Introduction: In the case of Rama Mepa Odedara Vs ITO, the Income Tax Appellate Tribunal (ITAT) considered an appeal regarding the addition of cash deposits under section 69A of the Income Tax Act, 1961. The appellant challenged the initiation of proceedings under section 147 and the addition of unexplained money. The ITAT analyzed the facts, the legal precedents, and the appellant’s contentions.
Analysis: The appellant’s appeal centered around two main issues. Firstly, the challenge to the initiation of proceedings under section 147 of the Income Tax Act, 1961. The ITAT examined the sufficiency of material and precedent cases to ascertain if the assessing officer had a prima facie belief for reopening the case. The ITAT concluded that there was sufficient material to initiate proceedings under section 147.
Secondly, the appellant contested the addition of Rs. 32,70,525 as unexplained money under section 69A. The appellant claimed that the cash deposits were sourced from agricultural income and should not be entirely treated as undisclosed income. The ITAT noted discrepancies in the appellant’s statements throughout the proceedings. Despite the appellant’s assertions of agricultural income, the absence of proper documentation and inconsistent statements led the ITAT to conclude that only the profit element should be taxable, based on established legal principles.
Conclusion: The ITAT’s decision in the Rama Mepa Odedara Vs ITO case highlights the importance of consistent and substantiated claims in income tax proceedings. While the appellant contended that the cash deposits were from agricultural income, the lack of evidence and contradictory statements affected the outcome. The ITAT ruled that only the profit element should be considered taxable, reaffirming the legal principle established in precedent cases. This case emphasizes the significance of providing accurate and consistent documentation to support claims in income tax matters.
FULL TEXT OF THE ORDER OF ITAT RAJKOT
This assessee’s appeal for A.Y. 2010-11, arises from order of the CIT(A), Jamnagar dated 29-08-2018, in proceedings under section 250 of the Income Tax Act, 1961; in short “the Act”.
2. The assessee has taken the following grounds of appeal:-
|Grounds of Appeal||Tax effect relating to each Ground of appeal|
|1.||That, the 1d. C1T (A) has wrongly reopened assessment u/s. 148 of the I.T. Act, 1961.|
|2.||That, the 1d. C1T(A) has wrongly confirmed addition of Rs. 32,70,525/-on account of unexplained money u/s. 69AoftheI.T.Act,1961.||Rs. 18,28,550/-|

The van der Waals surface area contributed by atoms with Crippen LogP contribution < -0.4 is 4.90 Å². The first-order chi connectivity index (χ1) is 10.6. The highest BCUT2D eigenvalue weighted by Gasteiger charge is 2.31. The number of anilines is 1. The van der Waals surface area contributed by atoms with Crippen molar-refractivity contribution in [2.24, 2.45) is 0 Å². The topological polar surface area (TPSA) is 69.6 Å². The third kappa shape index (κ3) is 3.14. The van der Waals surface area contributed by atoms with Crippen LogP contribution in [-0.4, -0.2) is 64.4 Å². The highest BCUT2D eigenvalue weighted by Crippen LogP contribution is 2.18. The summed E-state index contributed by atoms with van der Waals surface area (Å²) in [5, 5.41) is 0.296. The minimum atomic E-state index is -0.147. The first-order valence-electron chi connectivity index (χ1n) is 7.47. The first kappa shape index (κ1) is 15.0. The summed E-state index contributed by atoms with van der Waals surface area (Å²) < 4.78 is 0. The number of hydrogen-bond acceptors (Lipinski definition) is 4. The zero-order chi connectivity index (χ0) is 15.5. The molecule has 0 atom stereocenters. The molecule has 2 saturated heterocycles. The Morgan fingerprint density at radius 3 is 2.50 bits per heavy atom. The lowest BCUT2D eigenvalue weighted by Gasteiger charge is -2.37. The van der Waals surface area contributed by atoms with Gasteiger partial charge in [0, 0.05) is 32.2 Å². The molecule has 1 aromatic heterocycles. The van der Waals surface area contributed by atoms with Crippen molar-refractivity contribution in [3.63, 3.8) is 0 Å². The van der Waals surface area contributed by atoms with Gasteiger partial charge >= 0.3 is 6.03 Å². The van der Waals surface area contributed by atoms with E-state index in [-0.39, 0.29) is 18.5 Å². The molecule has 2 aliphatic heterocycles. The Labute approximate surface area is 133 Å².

|3.||That, the 1d. C1T (A) has wrongly initiated penalty proceedings u/s 271(l)(c) of the I.T. Act, 1961.|
|4.||That, the findings of the 1d. CIT(A) are not justified and are bad-in-law.||– –|
|5.||The assessee craves to add, amend, alter or delete any of the above grounds of appeals.|
|Total tax effect (see note below)||Rs. 18,28,550/-|
Condonation of Delay:
3. At the outset, we observe that the appeal is time-barred by 126 days. Before us, the counsel for the assessee submitted an application for condonation of delay, and argued that the reason for delay in filing appeal before ITAT was that the assessee was suffering from spinal injury and was advised complete bed rest by the doctors. In support of the above contention, the assessee also filed medical certificate with respect to the injury suffered by the assessee. Accordingly, in the interest of justice, we are hereby condoning the delay of 126 days in filing of the present appeal.
4. On jurisdiction, the assessee has challenged the initiation of proceedings under section 147 of the Act. However, we observe that in the instant set of facts, there was a substantial cash deposit made by the assessee in his bank account. Further, the assessee has been non-filer of income tax return. It is a well-settled principle of law that for initiation of proceedings under section 147 of the Act, only a prima facie belief has to be formed by the assessing officer that the income has escaped assessment. In the case of Raymond Woollen Mills Ltd. v. ITO  236 ITR 34 (SC), the Hon’ble Supreme Court observed that the Court has only to see whether there was prima-facie some material on the basis of which the Department could reopen the case. The sufficiency or correctness of the material is not a thing to be considered at this stage. On the scope of re-opening u/s 147 of the Act observed as under:
We have only to see whether there was prima-facie some material on the basis of which the Department could reopen the case. The sufficiency or correctness of the material is not a thing to be considered at this stage. We are of the view that the court cannot strike down the reopening of the case in the facts of this case. It will be open to the assessee to prove that the assumption of facts made in the notice was erroneous. The assessee may also prove that no new facts came to the knowledge of the Income-tax Officer after completion of the assessment proceeding. We are not expressing any opinion on the merits of the case. The questions of fact and law are left open to be investigated and decided by the assessing authority. The appellant will be entitled to take all the points before the assessing authority. The appeals are dismissed. There will be no order as to costs.
4.1 In the case of Priya Blue Industries (P.) Ltd. v. ACIT  138 taxmann.com 69 (SC), the AO sought to reopen assessment in case of assessee on count that assessee was beneficiary of certain accommodation. The Assessee challenged impugned notice mainly on ground that jurisdictional facts were not established and hence, revenue could not have assumed jurisdiction and reopened assessment. The ITAT found that exercise of reopening had been made only after due inquiries and recording of statements of concerned persons and on having found prima-facie material, impugned notice had been issued to assessee. The Gujarat High Court held that where Assessing Officer had reason to believe that income chargeable to tax had escaped assessment and basis for formation of such belief were several inquiries and investigation by Investigation Wing that there had been escapement of income of assessee from assessment because of his failure to disclose fully and truly all material facts, reopening of assessment was justified, SLP against said impugned order was liable to be dismissed.